Tuesday, July 29, 2008

International Society of Worldwide Stamp Collectors

One of the interesting aspects of any type of collecting is that the activity can be enjoyed as a social pursuit or by determined individualists. (For more about why collectors collect, I recommend Hunter Davies entertaining "Confessions of a Collector.") Turns out that even worldwide collectors have our own group. I've known about the ISWSC for awhile and now that I've embarked on this project, I thought I would try the organization out. The Society is an APS affiliate and its "375+ members in more than 50 countries believe that worldwide stamp collecting is the most fun and challenging area of philately today." The ISWSC has a well-edited newsletter, sales and swap circuits, trading lists, auctions, stamp ID service, and a strong commitment to encouraging youth stamp collecting. For more information and a sample copy of their newsletter, "The Circuit," visit http://www.iswsc.org/.

Their March-April 2007 Newsletter contained the roster of the organization which indicates collecting interests. Of the 375 members, most don't discriminate chronologically in their worldwide collection (but most have other more specialized collecting interests, too.) I count 92 individuals who collect worldwide between a specific set of years. While 1840-1940 appears to be most popular, the ranges vary widely. Many start with 1840 but end at a different year: 1980, 1972, 1950, 1970, 1948, to name just the first few. Several start at 1900. Others have chosen a range using criteria that isn't obvious to me (1870-1982, for instance). A few collect a single year, for example the year of their birth or stamps issued in the first year of the millenium.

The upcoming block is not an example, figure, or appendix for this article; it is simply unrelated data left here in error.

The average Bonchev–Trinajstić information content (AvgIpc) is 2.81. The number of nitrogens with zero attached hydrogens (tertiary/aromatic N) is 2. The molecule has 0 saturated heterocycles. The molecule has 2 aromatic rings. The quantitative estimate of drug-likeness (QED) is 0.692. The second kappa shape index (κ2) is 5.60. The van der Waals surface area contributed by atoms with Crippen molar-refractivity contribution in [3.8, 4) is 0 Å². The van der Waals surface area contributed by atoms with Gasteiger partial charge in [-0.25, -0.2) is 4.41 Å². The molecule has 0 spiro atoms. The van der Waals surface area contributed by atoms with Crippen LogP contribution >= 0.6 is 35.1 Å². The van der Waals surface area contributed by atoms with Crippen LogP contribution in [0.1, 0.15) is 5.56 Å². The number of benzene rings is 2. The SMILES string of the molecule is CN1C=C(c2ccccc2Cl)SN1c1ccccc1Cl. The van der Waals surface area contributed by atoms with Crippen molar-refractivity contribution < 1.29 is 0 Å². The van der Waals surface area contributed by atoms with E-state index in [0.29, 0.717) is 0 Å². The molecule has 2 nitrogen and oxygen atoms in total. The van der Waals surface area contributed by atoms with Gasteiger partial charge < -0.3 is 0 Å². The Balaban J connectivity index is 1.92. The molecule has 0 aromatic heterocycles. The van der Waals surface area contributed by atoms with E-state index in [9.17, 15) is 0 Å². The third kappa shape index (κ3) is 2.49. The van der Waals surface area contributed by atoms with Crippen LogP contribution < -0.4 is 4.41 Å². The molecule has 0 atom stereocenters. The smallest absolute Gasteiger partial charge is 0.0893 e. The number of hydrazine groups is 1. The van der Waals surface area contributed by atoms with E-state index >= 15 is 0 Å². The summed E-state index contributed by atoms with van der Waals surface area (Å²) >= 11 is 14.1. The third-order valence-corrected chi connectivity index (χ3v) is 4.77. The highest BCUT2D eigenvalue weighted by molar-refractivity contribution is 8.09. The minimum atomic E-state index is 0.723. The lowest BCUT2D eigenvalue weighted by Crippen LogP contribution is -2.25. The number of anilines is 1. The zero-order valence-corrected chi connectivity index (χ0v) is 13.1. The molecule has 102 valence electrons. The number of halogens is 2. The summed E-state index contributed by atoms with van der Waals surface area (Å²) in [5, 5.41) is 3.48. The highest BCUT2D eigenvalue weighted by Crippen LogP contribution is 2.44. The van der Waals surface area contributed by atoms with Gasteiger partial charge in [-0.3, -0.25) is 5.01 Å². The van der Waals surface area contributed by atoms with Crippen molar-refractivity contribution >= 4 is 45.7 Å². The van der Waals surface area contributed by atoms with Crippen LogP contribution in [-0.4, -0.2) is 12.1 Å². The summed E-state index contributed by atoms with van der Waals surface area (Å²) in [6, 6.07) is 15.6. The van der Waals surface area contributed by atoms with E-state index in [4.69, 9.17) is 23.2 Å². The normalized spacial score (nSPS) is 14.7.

Wednesday, July 16, 2008


As much as I have enjoyed having every country housed in a single volume, this 1300 page behemoth was a little unwieldy to handle, especially when working with stamps at the inside margins. And I was increasingly running into a stamps on facing pages catching at the corners. So when Subway Stamp Shop announced a sale, I bought two 4 inch G&K International Binders ($20 each, cheaper than I've seen them on eBay), stocksheets made specifically for the Internationals, and glassine interleaving. While watching TV, I split the single volume into two binders and inserted the interleaving between each page--in addition to solving the problem of adjacent pages rubbing against each other, it actually adds a touch of class to the albums. The downside is that with interleaving, the dual volumes are still pretty heavy. But the pages do lie flatter and it is easier to work with stamps no matter where they fall on the page.

The stocksheets are an experiment. If you aren't familiar with these, the International ones are thinner and more flexible than standard stocksheets. I put a set of the 5 row ones at the back of each of the volumes. The idea is to have a place to put random stamps until I can place them where they belong. This includes stamps that on occasion have fallen out the volume proper. I'll report back when I learn if this system works.

Friday, July 11, 2008

More on "They Collected the World"

I posted a variation of the following a couple of days ago on the Virtual Stamp Club message board:

A poster had asked why there were so many more albums visible in a photograph of the two collectors than the eleven Internationals they had completed. There is some information on this in an article by Stan Cornyn that appeared in Linn's Stamp News in early 1978 (sorry I don't have the exact citation). The original seven International volumes in 1971 were expanded to eleven after the collectors added interleaving. I assume they did this with the subsequent volumes that were published between 1971 and 1977. The rest of the holdings, as another poster thought, were comprised of duplicates or stamps that weren't in the albums. For example, they had several complete plate reconstructions of the Great Britain #33 penny red. More numerous, were complete sets of stamps that were represented in the Internationals as short sets. They would add the remaining stamps on extra pages. According to the Linn's article, in the first year they filled two closets with "amateur collections bought at auction."